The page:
Can output vector image formats or integrate with LaTeX documents

A key advantage of Metapost over working directly with PostScript code is its ability to output in modern standardized graphics formats. The primary outputs are PDF, SVG, and PostScript – all vector-based for scaling – making Metapost drawings ideal for publishing needs.

Metapost also enables easy integration into LaTeX documents. LaTeX users frequently need to incorporate charts, diagrams, illustrations etc. alongside LaTeX’s beautiful typesetting of text. By outputting LaTeX integration code, Metapost graphics can be neatly placed, flowing with the LaTeX document’s text.

Key Differences

Metafont makes fonts, Metapost makes graphics

The most essential difference between Metafont and Metapost comes down to their separate use cases. Metafont is optimized specifically for designing parameterizable vector font files. Metapost covers a broader range of vector 2D graphics like diagrams and charts beyond just fonts.

Metafont outputs fonts, Metapost outputs SVG and PDF graphics

Following directly from their separate purposes, the output deliverables from Metafont versus Metapost tools differ substantially. After processing, Metafont generates font files containing the vector glyph definitions to render letterforms in texts.

Metapost, in contrast, outputs PDF, SVG, and related graphics file formats to flexibly integrate illustrations into documents. The graphics contain any combination of vector shapes, text elements, rasterized components and shading/gradient fills the user included in the Metapost code.

Metafont has specialized font design commands, Metapost has more general drawing tools

Comparing the code side-by-side, Metafont includes niche vocabulary tailored specifically to typography and font design. This includes terminology related to glyph shapes, pens, strokes, spline curves, kerning, ligatures, weighting, and similar font-specific attributes.

Metapost covers a broader range of illustration elements reusing PostScript drawing functions. While its code resembles Metafont, developers focused Metapost more on flexibility than specialization. As a result, Metapost lacks Metafont’s depth in fonts but offers wider graphics application.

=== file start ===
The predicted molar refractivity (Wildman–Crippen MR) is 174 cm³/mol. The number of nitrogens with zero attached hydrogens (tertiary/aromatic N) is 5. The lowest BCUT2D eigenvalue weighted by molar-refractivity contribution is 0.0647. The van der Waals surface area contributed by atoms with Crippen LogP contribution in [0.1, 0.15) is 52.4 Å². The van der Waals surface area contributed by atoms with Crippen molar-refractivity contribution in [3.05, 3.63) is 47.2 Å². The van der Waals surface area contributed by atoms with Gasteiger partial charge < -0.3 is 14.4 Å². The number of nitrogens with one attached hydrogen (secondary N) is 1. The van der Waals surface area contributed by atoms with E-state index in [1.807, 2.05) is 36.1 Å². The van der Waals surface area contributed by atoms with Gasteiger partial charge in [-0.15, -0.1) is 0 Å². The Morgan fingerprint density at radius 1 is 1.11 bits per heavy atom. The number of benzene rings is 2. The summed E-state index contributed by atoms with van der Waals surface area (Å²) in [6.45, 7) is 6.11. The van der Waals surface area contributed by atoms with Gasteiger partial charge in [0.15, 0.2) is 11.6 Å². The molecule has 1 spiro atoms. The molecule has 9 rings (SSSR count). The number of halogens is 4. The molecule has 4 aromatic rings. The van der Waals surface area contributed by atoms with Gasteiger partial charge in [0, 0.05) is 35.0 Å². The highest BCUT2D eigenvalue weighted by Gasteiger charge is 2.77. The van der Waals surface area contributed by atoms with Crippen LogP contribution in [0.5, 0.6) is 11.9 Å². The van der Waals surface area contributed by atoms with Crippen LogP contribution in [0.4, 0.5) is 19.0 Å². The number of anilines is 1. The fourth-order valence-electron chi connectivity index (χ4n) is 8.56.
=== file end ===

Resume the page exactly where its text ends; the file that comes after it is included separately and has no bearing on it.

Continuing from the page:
When to Use Each

Use Metafont for designing fonts and typefaces from scratch

Metafont excels when you need to build custom vector font files, crafting typographic letterforms, glyph shapes, and font attributes like kerning pairs from the ground up. Its specialized vocabulary gives font designers fine control over the curve and stroke shapes that make quality typefaces.

If you have high-level custom font design needs like making math symbol fonts, expanding font families with new weights/variants, or porting obscure archival typefaces, then reach for Metafont’s font-centric toolset.

Use Metapost for drawing diagrams, charts, graphs to include in LaTeX docs

Metapost fits best when dropping illustrations into LaTeX-based articles, reports, papers etc and its convenient LaTeX integration hooks streamline this. It also adds value for programmatically generating families of diagrams e.g data visualizations, circuit diagrams, medical illustrations etc with repetitive elements, layers and annotations.

Essentially, turn to Metapost whenever you need to produce this sort of graphics content, don’t want to write PostScript directly, and don’t require fine font design control that Metafont adds.

Example Metafont Code for Designing a Glyph

For demonstration, here is some sample Metafont code defining the vector outline for an uppercase A letterform:

beginchar("A", 1em#, 1em#, 0);
  pickup pencircle xscaled 0.15w yscaled 0.2w rotated 45;

  path stroke z1eft, z1right, z2left, z2right, crossbar;
  z1eft = (0,0) .. (0.7w,0) .. (0.5w, 0.7h); 
  z1right = (w,0) .. (0.3w,0) .. (0.5w,0.7h);
  z2left = (0,h) .. (0.3w,h) .. (0.5w, 0.3h);
  z2right = (w, h) .. (0.7w,h) .. (0.5w,0.3h); 
  crossbar = (0.3w, 0.7h) -- (0.7w, 0.3h);
  fill stroke z1left .. crossbar .. z1right .. cycle; 
  fill stroke z2left .. crossbar .. z2right .. cycle;

Some visible features here are the use of parameterized paths controlled by variables like w and h, reuse of common paths in both the inner and outer A shape, and strokes combined with filled shapes to compose the glyph. When processed through Metafont, this code produces instructions in a font file for rendering the letterform.

Example Metapost Code for Drawing a Graph

In contrast, here is sample Metapost code to generate a simple line graph plotting a mathematical function:

  % Axes and labels
  draw (0,0) -- (12cm,0) 
      labeled("x", 12cm); 
  draw (0,0) -- (0,8cm)  
      labeled("y", 0, 8cm);
  % Function plot  
  draw plot(1cm*t, 2*sin(90*t)) 
      scaled 6cm shifted (1cm, 2cm); 
  % Annotate (11cm, 2*sin(90*11cm)) = "$f(x) = 2sin(x)$";

Notice the use of common graphics primitives like axes, labels, plotting functions, and annotations. When processed, Metapost generates a combination of PDF/SVG/PostScript code drawing this line graph including polygons approximating the sine curve.

This example illustrates well how the programming pattern in Metapost differs from Metafont’s specialized glyph definitions, instead using versatile graphics functions.